With the 40-days of fasting coming to an end, Chef Vineet Manocha (Senior VP, Culinary, Lite Bite Food) talks about his memory of seviyan, the noodle culture in India and what made the bowl a special treat.
By Madhulika Dash
Eid for me is Meethi Seviyan. Be it any Seviyan – the payasam style you get in South of India, to the dried one from Hyderabad and some parts of Lucknow, to the Muzzafari style with clotted cream and the Karva Chauth style kheer in North. In fact, a bowl of deliciously slurpy kheer is in many ways an emotion for me. Nothing translates a sense of belonginess, love and brotherhood like a bowl of seviyan. One of the few reasons why I, like many others, always wait patiently for the Eid morning to be invited for my fill of happiness. But have you ever wondered why is it that seviyan taste best in Eid? Why of all the noodle formats in the country, seviyan was the only kind to conquer India – you would find versions of dishes made from this thread like noodle from Kashmir to Kanyakumari, which includes common favourites like Seviyan Upma and Seviyan ki Biryani? And where and how did this brilliant idea come to life?
Fascinatingly, a dig into our culinary pages will reveal that Seviyan was neither the gift of Marco Polo, as believed earlier, nor the Mughals, who are often credited for bringing in the two iconic gourmet dishes made with seviyan, Falooda and the Sheer Khurma. In fact, seviyan is one of the finest examples of the traditional practice of preserving food through dehydration.
Legend has it that the art of making Seviyan began during the early period of civilisation when each settlement ran a risk of falling prey to the calamities of nature, and food preservation was an essential. The practice of Seviyan making may have begun around the time with rice and millets being the common base ingredient. Was it as thin as it is today? Had to be for practical purposes, of course over the years the thinness was redefined as the purpose for seviyan transformed from one that needed cooking to becoming instant meals. One such example is of the Lucknow and Hyderabad hand rolled seviyan, a favourite during Ramadan, that come pre-roasted and are often ready to eat with some warm milk, nuts and dates thrown onto it.
In fact, legend has it that this form of Seviyan was inspired by the Persian style of making Khimia Seviyan, which is a sinfully delicious sweetmeat made with nearly zero-girth, pre-roasted seviyan strands. These dangerously fragile strands were tossed with ghee, a hint of rose water and then lavished with nuts, dates, cinnamon and a smidgen of sugar. It made for an addictive breakfast and an apt dish to welcome the new beginning, which is called Eid. It was this form of seviyan that was brought in by the Mughals who established a new style of seviyan kheer called the Dum Ki Seviyan, which was a cusp between the traditional kheer in India and the richer Shir Beeranj of the Middle East. Of course, the kurma made in the Mughal Harem for this occasion became more lavish with time with the addition of dry fruits, varq, saffron and even khoya.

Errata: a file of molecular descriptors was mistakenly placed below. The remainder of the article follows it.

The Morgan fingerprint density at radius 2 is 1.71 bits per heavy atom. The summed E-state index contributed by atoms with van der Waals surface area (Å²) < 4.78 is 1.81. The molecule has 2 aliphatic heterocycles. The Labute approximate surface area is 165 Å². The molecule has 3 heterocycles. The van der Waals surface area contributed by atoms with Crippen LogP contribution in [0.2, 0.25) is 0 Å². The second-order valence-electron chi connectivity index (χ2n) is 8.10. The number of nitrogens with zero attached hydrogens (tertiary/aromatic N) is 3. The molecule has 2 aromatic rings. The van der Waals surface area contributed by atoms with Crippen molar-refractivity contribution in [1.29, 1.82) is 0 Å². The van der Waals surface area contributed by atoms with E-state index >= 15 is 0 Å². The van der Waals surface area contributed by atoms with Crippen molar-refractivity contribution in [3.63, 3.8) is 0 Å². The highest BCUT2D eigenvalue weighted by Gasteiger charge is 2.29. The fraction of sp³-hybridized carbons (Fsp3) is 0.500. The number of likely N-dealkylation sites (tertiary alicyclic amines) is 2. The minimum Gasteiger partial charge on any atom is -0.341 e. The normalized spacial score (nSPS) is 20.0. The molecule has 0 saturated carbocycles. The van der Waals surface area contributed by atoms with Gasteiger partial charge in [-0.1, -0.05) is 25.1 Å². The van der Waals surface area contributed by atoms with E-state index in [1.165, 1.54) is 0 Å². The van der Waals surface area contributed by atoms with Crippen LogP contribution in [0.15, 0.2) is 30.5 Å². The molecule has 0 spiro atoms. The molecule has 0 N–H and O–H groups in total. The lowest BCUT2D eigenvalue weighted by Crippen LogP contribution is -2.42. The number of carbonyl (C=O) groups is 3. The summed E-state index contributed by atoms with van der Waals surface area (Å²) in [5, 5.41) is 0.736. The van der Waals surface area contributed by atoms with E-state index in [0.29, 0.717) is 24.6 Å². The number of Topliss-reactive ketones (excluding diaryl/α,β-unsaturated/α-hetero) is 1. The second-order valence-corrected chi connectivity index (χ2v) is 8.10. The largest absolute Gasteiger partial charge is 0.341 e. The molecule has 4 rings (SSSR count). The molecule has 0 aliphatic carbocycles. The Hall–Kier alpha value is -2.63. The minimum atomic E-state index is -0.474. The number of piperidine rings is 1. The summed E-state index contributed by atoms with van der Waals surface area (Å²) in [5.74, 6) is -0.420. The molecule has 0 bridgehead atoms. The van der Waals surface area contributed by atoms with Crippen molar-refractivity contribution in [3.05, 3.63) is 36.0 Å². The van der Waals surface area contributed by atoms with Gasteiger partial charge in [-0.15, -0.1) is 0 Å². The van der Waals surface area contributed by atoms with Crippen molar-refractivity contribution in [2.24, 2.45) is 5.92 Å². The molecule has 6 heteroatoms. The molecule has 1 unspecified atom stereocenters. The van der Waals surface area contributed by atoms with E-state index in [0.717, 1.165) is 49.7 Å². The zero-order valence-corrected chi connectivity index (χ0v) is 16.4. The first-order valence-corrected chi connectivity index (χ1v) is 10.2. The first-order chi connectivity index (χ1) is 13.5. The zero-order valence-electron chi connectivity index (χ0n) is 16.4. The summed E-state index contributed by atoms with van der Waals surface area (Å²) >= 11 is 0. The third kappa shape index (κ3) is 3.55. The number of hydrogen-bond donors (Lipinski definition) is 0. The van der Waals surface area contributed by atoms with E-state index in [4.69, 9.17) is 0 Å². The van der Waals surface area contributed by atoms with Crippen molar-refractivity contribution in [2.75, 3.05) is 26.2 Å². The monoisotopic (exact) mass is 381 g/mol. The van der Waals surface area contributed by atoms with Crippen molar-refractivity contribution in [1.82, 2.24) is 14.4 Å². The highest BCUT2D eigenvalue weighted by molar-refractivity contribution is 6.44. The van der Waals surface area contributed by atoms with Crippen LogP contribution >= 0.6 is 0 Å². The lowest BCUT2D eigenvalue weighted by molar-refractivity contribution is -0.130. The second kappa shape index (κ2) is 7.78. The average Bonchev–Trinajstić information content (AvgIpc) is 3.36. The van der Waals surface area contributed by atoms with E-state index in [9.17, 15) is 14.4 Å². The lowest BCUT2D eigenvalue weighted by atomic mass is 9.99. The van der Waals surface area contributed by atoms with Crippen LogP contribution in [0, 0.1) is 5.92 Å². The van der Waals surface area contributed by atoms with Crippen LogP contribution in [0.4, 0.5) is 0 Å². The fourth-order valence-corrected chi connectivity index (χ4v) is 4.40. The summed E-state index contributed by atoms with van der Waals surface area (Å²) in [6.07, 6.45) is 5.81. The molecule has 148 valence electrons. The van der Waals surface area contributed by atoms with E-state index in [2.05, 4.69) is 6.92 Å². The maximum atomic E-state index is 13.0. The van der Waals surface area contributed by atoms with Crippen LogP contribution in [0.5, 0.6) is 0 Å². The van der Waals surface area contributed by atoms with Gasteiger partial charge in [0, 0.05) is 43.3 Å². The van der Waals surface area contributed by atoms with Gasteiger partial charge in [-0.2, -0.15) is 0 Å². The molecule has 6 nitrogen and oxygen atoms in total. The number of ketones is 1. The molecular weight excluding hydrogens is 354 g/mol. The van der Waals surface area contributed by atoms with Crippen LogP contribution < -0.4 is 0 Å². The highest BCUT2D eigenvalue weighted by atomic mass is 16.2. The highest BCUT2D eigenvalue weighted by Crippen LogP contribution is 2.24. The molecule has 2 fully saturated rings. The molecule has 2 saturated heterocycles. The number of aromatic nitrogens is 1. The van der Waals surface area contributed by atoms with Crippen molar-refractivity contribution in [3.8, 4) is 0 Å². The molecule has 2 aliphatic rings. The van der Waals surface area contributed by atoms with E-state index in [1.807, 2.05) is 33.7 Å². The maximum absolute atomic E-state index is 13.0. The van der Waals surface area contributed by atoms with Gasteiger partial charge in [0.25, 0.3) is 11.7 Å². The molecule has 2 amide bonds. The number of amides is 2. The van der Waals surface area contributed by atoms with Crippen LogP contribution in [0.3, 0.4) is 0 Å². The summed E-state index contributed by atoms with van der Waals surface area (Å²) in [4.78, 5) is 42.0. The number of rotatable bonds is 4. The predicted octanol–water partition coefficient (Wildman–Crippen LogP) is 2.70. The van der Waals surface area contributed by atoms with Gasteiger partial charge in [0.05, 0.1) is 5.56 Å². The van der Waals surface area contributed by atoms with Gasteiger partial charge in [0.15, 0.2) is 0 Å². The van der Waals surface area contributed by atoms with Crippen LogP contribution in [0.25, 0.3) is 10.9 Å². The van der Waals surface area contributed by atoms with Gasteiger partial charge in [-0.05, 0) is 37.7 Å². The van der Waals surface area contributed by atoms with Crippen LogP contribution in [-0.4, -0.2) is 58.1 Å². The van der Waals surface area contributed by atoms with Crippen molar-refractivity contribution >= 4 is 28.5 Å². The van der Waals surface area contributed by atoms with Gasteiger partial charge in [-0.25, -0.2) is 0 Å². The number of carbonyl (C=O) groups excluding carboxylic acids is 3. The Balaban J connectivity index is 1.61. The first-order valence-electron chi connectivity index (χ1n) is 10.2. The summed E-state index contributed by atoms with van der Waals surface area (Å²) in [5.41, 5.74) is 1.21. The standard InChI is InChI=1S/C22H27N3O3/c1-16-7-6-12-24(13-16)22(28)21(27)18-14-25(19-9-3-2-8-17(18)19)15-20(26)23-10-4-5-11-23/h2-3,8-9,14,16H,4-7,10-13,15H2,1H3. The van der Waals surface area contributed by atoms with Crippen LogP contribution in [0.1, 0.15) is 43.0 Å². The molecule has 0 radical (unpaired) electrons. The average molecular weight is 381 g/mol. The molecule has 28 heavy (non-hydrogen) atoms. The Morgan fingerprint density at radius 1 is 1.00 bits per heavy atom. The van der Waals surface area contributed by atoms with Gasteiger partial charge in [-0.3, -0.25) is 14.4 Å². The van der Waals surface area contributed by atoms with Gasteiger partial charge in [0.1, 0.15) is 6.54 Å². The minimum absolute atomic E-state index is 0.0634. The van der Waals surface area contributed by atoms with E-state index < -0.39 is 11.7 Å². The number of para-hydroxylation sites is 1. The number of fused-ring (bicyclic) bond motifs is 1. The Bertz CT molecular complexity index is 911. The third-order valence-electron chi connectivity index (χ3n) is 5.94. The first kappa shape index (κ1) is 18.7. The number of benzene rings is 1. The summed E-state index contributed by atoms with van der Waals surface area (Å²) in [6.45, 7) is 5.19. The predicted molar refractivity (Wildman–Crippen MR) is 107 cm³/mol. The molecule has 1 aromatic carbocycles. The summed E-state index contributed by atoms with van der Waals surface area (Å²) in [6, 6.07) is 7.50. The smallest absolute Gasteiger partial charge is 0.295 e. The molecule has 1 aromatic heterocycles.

But the version that was immensely enjoyed was the simple milk, sugar, seviyan and dates. Of course, what lend this simple affair its brilliance was the seviyan used was often handrolled. Legend has it that the Sheer Kurma was prepared from the seviyan that was rolled by the royal family themselves during the 40-days of Ramadan. The poet emperor Bahadur Shah Zafar was rather fond of making his own seviyan. In fact, it was the one activity that many royals shared with the commoners, who indulged in seviyan rolling – especially the long, rice grain-style, to beat the time during Ramadan.
My introduction to seviyan too was at home. I learnt the art of finger clicking while making seviyan. I remember the womenfolk of our family would sit together and roll these little grains that we called Jave with their hands. It was a fascinating process to see how mounds of gummy clay dough would disappear into this huge platter of seviyan that would be made into different dishes through the year. But the two preparation that became a part of my memory of Meethi Seviyan was Eid and Karwa Chauth. I grew up in Old Delhi and would always wait for the Eid wali Seviyan from our neighbourhood and the leftover Sargi Feniyan to feel the sense of happiness, love and belonging.
Even as a chef, it is my two, essential bowls of the year.
Secret To a Delicious Sheer Khurma
The best sheer kurma will always be the one that is made for you, with love. But over the years there are a few things that I have realised as a chef that make for an interesting Seviyan Kheer or Khurma.
The first of it is the seviyan. Hand rolled seviyan always turn out better than the machine one. Two, look for something that uses a collection of flour like rice, semolina and maida in whatever quantity. This ensures flavour build up. A good pick will be the seviyan from Hyderabad that comes seasoned and hence tastes better. While the rest depends upon the quality of ghee and milk used, the lingering earthy sweetness plays a big role too. So pick quality dates and rehydrate them in milk. This ancient Middle Eastern trick helps create a sweet layering that gives the kheer or khurma that unforgettable mouthfeel. And remember, khoya and balai are always the finishing touches to a good khurma.